BATON ROUGE, La. -- A scathing state audit points to a long list of challenges for the state agency charged with investigating allegations of child abuse and neglect in Louisiana.
According to a legislative auditor's report released to the public Monday morning, the Louisiana Department of Children and Family Services does not always follow its own policies in assigning urgent child and family abuse cases top priority.
The audit shows 2,600 cases that should have been referred to child protection investigation since 2009 were instead referred to a lower-risk program, and of the cases where response time was slow by DCFS, 104 involved sexual abuse and three involved the death of a child.
"There are small times when where people do have more cases than we would like for them to have," said DCFS Secretary Suzy Sonnier. "Our goal is that we look at case load every day. It's not easy to just move staff around."
DCFS responded to more than 130,000 cases of child abuse and neglect with 192 child fatalities over the past four years. There were close to 12,000 cases in the New Orleans area alone.
Sonnier said removing a child from his or her home is a tough call for her case workers.
"They are often going in and doing what I would truly say is one of the most traumatic things that a person can have to do is to look at a child and determine are they safe to stay here. If I remove them, what does that mean for their future?"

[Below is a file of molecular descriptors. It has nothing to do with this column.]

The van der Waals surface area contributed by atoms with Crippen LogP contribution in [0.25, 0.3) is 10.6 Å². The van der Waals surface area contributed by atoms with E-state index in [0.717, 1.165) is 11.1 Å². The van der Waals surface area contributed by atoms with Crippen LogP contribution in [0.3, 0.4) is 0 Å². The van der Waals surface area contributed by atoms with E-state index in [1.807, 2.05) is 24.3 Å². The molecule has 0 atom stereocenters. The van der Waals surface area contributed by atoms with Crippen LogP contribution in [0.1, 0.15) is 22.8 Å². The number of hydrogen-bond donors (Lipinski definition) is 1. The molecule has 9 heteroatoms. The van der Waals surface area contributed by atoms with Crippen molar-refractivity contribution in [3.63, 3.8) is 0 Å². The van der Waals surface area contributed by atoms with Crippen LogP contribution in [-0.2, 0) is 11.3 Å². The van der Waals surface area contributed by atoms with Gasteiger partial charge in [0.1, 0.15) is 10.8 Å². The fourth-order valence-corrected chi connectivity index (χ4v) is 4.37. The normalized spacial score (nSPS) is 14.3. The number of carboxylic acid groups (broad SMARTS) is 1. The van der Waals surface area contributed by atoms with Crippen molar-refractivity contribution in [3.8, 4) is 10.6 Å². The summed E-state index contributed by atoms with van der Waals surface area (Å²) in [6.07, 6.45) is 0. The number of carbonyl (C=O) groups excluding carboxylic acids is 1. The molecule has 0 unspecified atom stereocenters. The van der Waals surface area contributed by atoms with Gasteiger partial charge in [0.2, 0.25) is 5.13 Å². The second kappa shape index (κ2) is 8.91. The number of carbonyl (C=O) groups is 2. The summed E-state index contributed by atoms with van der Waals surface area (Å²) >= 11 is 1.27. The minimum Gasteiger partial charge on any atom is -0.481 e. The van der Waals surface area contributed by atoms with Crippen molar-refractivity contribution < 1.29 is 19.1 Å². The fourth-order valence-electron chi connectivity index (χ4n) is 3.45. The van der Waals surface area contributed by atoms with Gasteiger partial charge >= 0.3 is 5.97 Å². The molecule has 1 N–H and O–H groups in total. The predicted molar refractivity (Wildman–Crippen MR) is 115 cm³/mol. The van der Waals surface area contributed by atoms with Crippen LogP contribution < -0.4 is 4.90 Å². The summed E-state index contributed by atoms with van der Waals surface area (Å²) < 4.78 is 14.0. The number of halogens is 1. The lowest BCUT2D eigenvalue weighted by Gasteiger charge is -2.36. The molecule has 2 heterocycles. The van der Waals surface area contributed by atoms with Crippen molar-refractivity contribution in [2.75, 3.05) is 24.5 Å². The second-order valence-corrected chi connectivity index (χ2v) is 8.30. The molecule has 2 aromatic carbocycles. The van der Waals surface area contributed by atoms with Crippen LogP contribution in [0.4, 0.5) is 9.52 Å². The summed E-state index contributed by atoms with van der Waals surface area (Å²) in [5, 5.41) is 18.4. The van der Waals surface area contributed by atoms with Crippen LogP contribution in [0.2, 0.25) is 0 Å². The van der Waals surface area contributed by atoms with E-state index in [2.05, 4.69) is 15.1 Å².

Paulette Carter from the Children's Bureau of New Orleans said the number of cases suggest the problem is larger than the challenges at DCFS.
"That speaks to me, that as a community, we really need to address the abuse. We need to actually put in some preventive measures," said Carter. "Are there parenting programs that we can put in place so we never get to the point where DCFS is actually having to investigate?"
Carter said churches, teachers and neighbors all have to do their part in protecting children from abuse.
"I think we as a community really need to look across the systems to make sure that we've got those assessment pieces in places, we have a policy in place that really contribute to the greater safety of our children," said Carter.
DCFS caseworkers and stakeholders referenced in the audit stated that decreased staff, higher caseloads, turnover and lack of available services affect the department's ability to perform its tasks.
On a positive note, the report says for the most part, the department has decreased its response time for complaints from more than seven days to less than three.
"I do believe that our system is a strong one and that we will continue to operate that way," said Sonnier.
The audit also made a series of recommendation to improve efficiency at DCFS.
Sonnier said some positive changes have already been implemented.